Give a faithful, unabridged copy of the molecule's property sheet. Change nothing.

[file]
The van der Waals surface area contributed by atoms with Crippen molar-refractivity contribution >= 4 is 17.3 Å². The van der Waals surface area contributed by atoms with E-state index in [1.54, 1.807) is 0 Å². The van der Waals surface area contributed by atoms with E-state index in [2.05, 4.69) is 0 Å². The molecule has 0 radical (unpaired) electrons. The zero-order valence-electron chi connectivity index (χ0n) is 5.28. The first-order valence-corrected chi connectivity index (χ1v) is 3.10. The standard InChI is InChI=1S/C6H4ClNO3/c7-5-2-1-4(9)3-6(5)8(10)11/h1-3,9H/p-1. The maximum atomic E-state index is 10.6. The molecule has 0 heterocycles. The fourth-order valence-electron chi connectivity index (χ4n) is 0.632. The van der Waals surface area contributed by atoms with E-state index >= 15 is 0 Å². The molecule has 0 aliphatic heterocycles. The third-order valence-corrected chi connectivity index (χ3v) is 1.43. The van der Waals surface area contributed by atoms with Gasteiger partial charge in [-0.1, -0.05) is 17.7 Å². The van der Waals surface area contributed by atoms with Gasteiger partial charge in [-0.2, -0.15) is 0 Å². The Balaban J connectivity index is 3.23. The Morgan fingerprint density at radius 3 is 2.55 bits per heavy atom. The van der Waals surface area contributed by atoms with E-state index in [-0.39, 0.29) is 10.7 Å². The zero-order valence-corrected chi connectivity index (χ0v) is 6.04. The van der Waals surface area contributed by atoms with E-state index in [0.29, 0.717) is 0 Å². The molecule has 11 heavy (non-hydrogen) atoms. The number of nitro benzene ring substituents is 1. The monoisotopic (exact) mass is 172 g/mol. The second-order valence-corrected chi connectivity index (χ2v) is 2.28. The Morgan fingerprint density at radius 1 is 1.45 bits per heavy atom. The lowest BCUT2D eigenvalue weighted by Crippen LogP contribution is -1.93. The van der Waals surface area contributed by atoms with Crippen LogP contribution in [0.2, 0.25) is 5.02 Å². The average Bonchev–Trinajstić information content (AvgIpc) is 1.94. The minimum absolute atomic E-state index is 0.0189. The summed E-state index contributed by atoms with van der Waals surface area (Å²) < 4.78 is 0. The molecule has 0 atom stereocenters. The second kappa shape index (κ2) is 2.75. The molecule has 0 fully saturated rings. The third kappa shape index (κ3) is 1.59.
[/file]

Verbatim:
The van der Waals surface area contributed by atoms with Crippen molar-refractivity contribution >= 4 is 17.3 Å². The van der Waals surface area contributed by atoms with E-state index in [1.54, 1.807) is 0 Å². The van der Waals surface area contributed by atoms with E-state index in [2.05, 4.69) is 0 Å². The molecule has 0 radical (unpaired) electrons. The zero-order valence-electron chi connectivity index (χ0n) is 5.28. The first-order valence-corrected chi connectivity index (χ1v) is 3.10. The standard InChI is InChI=1S/C6H4ClNO3/c7-5-2-1-4(9)3-6(5)8(10)11/h1-3,9H/p-1. The maximum atomic E-state index is 10.6. The molecule has 0 heterocycles. The fourth-order valence-electron chi connectivity index (χ4n) is 0.632. The van der Waals surface area contributed by atoms with E-state index >= 15 is 0 Å². The molecule has 0 aliphatic heterocycles. The third-order valence-corrected chi connectivity index (χ3v) is 1.43. The van der Waals surface area contributed by atoms with Gasteiger partial charge in [-0.1, -0.05) is 17.7 Å². The van der Waals surface area contributed by atoms with Gasteiger partial charge in [-0.2, -0.15) is 0 Å². The Balaban J connectivity index is 3.23. The Morgan fingerprint density at radius 3 is 2.55 bits per heavy atom. The van der Waals surface area contributed by atoms with E-state index in [-0.39, 0.29) is 10.7 Å². The zero-order valence-corrected chi connectivity index (χ0v) is 6.04. The van der Waals surface area contributed by atoms with E-state index in [0.29, 0.717) is 0 Å². The molecule has 11 heavy (non-hydrogen) atoms. The number of nitro benzene ring substituents is 1. The monoisotopic (exact) mass is 172 g/mol. The second-order valence-corrected chi connectivity index (χ2v) is 2.28. The Morgan fingerprint density at radius 1 is 1.45 bits per heavy atom. The lowest BCUT2D eigenvalue weighted by Crippen LogP contribution is -1.93. The van der Waals surface area contributed by atoms with Crippen LogP contribution in [0.2, 0.25) is 5.02 Å². The average Bonchev–Trinajstić information content (AvgIpc) is 1.94. The minimum absolute atomic E-state index is 0.0189. The summed E-state index contributed by atoms with van der Waals surface area (Å²) < 4.78 is 0. The molecule has 0 atom stereocenters. The second kappa shape index (κ2) is 2.75. The molecule has 0 fully saturated rings. The third kappa shape index (κ3) is 1.59.